X100T: Some other things while we’re here
Since the original piece inadvertently left out a few items, here they are.
Effects of face recognition. The prolonged use of face recognition brings a few things to light:
- The X100T’s lens (essentially an unchanged X100 23mm f/2 lens) is much better close-up and wide-open than you might have been led to believe by using the focus-and-recompose method (which you will use if face detection fails).
- Face recognition (or more accurately, its confusion with two faces in-frame) encourages compositions either with one visible face or two in much different planes of focus.
- The problem, at least initially, is a conditioned inhibition from framing a face at the extreme left or right side of the frame.
- A profound sense of disappointment ensues when one considers that the face recognition of the original NEX-5 works faster and keeps working during video recording.
Electronic shutter. This feature takes advantage of the electronic front curtain function of the X-Trans II sensor. The upside is that you can now expose at ISO 3200 and f/2 during a nuclear explosion. The downside is that you cannot use flash to do it. In terms of actually needing a shutter that can fire for 1/32,000 of a second, there are virtually no such applications in real life. The real purpose of the electronic shutter is to cut shutter lag. Ordinarily, the X100-type shutter would have to close and then open to fire; with electronic shutter selected, it fires and then closes. There is a tiny bit of lag before the next shot, but this makes the camera much better at capturing the right moment (“decisive” for those who would pretend to be Catier-Bresson).
“Rolling shutter.” Granted, this can be a problem if you shoot F1 racing from the sideline on the straightaway, but there is no real rolling shutter issue with the X100T. This “problem” has been trotted out in quite a few online reviews, but it is very difficult to show in real life. In fact, the X100T shutter captures much faster than a normal SLR shutter (which typically scans a slit in 1/320 sec max) – so if your application were going to present an issue with the X100T, you would already have seen it on a DSLR.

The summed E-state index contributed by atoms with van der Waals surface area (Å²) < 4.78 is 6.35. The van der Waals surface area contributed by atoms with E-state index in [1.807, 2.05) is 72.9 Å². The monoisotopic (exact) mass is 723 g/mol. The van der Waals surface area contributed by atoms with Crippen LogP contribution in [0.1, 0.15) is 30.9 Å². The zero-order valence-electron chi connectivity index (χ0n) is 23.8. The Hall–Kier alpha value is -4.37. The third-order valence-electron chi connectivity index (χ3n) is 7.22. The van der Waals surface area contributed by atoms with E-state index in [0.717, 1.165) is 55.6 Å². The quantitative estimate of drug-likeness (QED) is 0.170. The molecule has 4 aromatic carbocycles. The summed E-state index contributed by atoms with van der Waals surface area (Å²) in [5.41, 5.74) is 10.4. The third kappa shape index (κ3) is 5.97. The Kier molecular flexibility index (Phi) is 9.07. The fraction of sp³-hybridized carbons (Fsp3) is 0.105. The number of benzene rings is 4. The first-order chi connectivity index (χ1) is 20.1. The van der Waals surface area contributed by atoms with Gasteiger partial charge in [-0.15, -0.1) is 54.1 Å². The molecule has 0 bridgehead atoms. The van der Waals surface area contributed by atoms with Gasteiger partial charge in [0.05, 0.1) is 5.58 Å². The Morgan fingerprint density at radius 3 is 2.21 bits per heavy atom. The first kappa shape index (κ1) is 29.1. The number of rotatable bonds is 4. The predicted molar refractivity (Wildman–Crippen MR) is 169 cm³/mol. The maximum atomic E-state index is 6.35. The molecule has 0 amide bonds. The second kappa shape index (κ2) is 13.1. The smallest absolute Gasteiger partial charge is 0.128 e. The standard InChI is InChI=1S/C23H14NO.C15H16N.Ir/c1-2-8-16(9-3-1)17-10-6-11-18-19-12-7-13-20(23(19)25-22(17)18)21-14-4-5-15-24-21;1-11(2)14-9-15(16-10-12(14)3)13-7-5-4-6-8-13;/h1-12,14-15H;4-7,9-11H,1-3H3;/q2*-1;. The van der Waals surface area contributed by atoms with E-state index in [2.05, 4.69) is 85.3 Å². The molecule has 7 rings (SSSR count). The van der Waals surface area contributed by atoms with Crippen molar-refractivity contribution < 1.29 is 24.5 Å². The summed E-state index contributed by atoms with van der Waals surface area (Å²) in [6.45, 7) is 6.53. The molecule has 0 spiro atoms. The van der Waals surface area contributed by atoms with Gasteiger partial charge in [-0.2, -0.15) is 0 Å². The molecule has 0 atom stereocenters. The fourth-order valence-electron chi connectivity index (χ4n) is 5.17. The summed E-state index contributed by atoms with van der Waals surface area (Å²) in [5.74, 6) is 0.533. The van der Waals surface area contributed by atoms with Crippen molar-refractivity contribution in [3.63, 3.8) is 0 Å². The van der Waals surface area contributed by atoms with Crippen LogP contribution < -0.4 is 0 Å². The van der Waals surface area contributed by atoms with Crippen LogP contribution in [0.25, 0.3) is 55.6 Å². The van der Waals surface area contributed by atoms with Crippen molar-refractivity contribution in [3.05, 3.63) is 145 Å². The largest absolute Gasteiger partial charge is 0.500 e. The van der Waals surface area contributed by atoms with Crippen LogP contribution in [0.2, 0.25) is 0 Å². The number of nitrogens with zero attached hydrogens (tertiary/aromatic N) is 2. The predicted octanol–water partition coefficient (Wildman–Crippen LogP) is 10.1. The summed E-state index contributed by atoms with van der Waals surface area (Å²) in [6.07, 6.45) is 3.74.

Fuji WiFi vs. EyeFi. The Fuji internal system has a few advantages over EyeFi,
- It can automatically resize on the fly for transmission.
- It can select shots for transmission without having to trip the “protect” flag.
- It does not burn power to project a WiFi signal unless you specifically tell it to.
- It does not take so much work to get it to wake up to transmit.
- It does not dictate the maximum storage size of the camera.
- It does not physically fall apart or slow down/ jam up under heavy use.
On the other hand, EyeFi still has a few advantages up its sleeve:
- It can be moved between cameras.
- In connection with moving it, any camera you use it in will show up with the same SSID.
- It is better when you are shooting in a quasi-tethered manner (i.e., you want all photos to flow to a handheld) because it lets you use the camera like a camera. The Fuji requires its somewhat clumsy remote mode.
The nice thing is that you can use either system.
Exposure counter. What.the.hell? It’s bad enough that Fuji invented this on the GW and GSW cameras; it’s worse that people flip out over it when buying any used digital camera; and it’s worse yet that Fuji somehow decided to put a shot counter on the setup menu. And while we are reaching for superlatives, does someone have an explanation for why this is even a thing when according to the documentation, the counter is incremented by various operations that don’t even take pictures?
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